A urinary tract infection, or UTI, is an infection in your urinary system. This system includes the kidneys, ureters, bladder, and urethra. When an infection is present somewhere in this system, it can cause pain, burning sensations, a frequent urge to urinate, and discomfort around your genitals.
Symptoms of UTI often change as we age, presenting in different ways. If unrecognized and left untreated, UTIs can be a serious threat and have much greater health risks.
But luckily, living with UTIs doesn’t have to be inevitable. Let’s talk about how to prevent them!
What Causes a UTI?
The urinary system is responsible for filtering out the minerals and nutrients we consume. It keeps the body in perfect balance of chemicals such as sodium, sugar, and potassium, filtering out what we don’t need and keeping what we do. So, it has a pretty important job!
A urinary tract infection is caused when bacteria enter the urinary system. Even though our urinary system filters out waste, it typically doesn’t contain bacteria. So, when germs do find their way in, they can cause inflammation and infection.
Bacteria almost always enter the urinary system from the outside. In other words, anything that brings bacteria close to your urinary tract can be a cause of a UTI.
Let’s look at some of the most common causes of UTIs:
Having a catheter. Sometimes an infection can grow when you have a catheter or tube that drains your urine for you.
Wiping from back to front after a bowel movement. This brings bacteria from the back to the front where it can enter your urinary system.
Holding your urine in for too long. This can cause germs to grow in your urinary tract which can lead to infection.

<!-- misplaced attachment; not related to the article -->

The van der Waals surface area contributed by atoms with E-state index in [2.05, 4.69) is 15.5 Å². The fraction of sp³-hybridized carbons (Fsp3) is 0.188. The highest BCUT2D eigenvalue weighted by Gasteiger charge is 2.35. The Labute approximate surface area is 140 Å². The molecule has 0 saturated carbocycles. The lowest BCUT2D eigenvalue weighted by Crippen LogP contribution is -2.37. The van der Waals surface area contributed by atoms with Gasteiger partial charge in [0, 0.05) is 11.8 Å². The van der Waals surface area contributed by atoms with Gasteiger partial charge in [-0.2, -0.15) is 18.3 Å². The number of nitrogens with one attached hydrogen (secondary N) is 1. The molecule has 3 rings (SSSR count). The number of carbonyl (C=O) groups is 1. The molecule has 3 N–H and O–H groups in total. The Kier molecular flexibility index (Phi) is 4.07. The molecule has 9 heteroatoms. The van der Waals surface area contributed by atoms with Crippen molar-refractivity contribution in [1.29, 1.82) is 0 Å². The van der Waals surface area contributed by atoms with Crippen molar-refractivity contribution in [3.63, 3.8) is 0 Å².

Having a kidney stone. Kidney stones often make it difficult and painful to empty your bladder, which can cause bacteria to grow.
Menopause can lower the production of estrogen, which is responsible for combating infection.
Diabetes can alter our immune system’s ability to fight germs as well.
Certain types of birth control.
- If you have urinary incontinence.
Symptoms of a UTI
The most common symptoms associated with UTIs are the following:
- Frequent and urgent need to urinate
- Incontinence (leaking urine due to the intensity of the urges)
- Pain when urinating or blood in urine
- Cloudy or foggy urine
- Abnormal urinating during the night
- Pain in the genitals
- Pain in the stomach, bladder, or pelvic area
- Pressure in the pelvis
However, UTIs often present as different symptoms in older adults. It’s important to know these signs as UTIs can cause kidney damage if left untreated.
Here are things you should look out for:
- Fever (any temperature above 100 degrees Fahrenheit) and chills
- Nausea and vomiting
- Mental changes or confusion
Who is at Risk?
While anyone can get a UTI, women and older adults are at a greater risk of developing them and get them more often. In fact, 25-35% of women get UTIs between 20 and 40 years old. In addition, UTIs are one of the most commonly diagnosed infections in older adults. Here’s why.
UTIs in Women
There are a few factors that give women a greater risk of getting UTIs. One of the factors is anatomy. Women have a shorter urethra than men, which means there’s less distance for bacteria to travel to get to the bladder.
Certain types of birth control can also cause UTIs, especially diaphragm contraception and spermicidal agents. Menopause is another factor that increases the risk of getting a UTI. As women go through menopause, they produce less estrogen. Estrogen is great at fighting bacteria, so when less of it is produced, germs are more likely to grow and cause infection.
UTIs in Older Adults
Older adults are also at a greater risk of developing a UTI. Bladder obstruction is a common cause of UTIs in men. If you use a catheter, this could also put you at a greater risk of getting a UTI. And, as mentioned above, menopause in older women increases the risk of getting a UTI.
When you have urinary incontinence, the risk of getting a UTI can increase as well. Some forms of UI make it difficult to completely empty your bladder each time, so you may have bacteria in your urinary tract for longer. In addition, if you live with UI, having your skin exposed to urine for long periods of time can allow for bacterial infection to enter. This could also cause a UTI.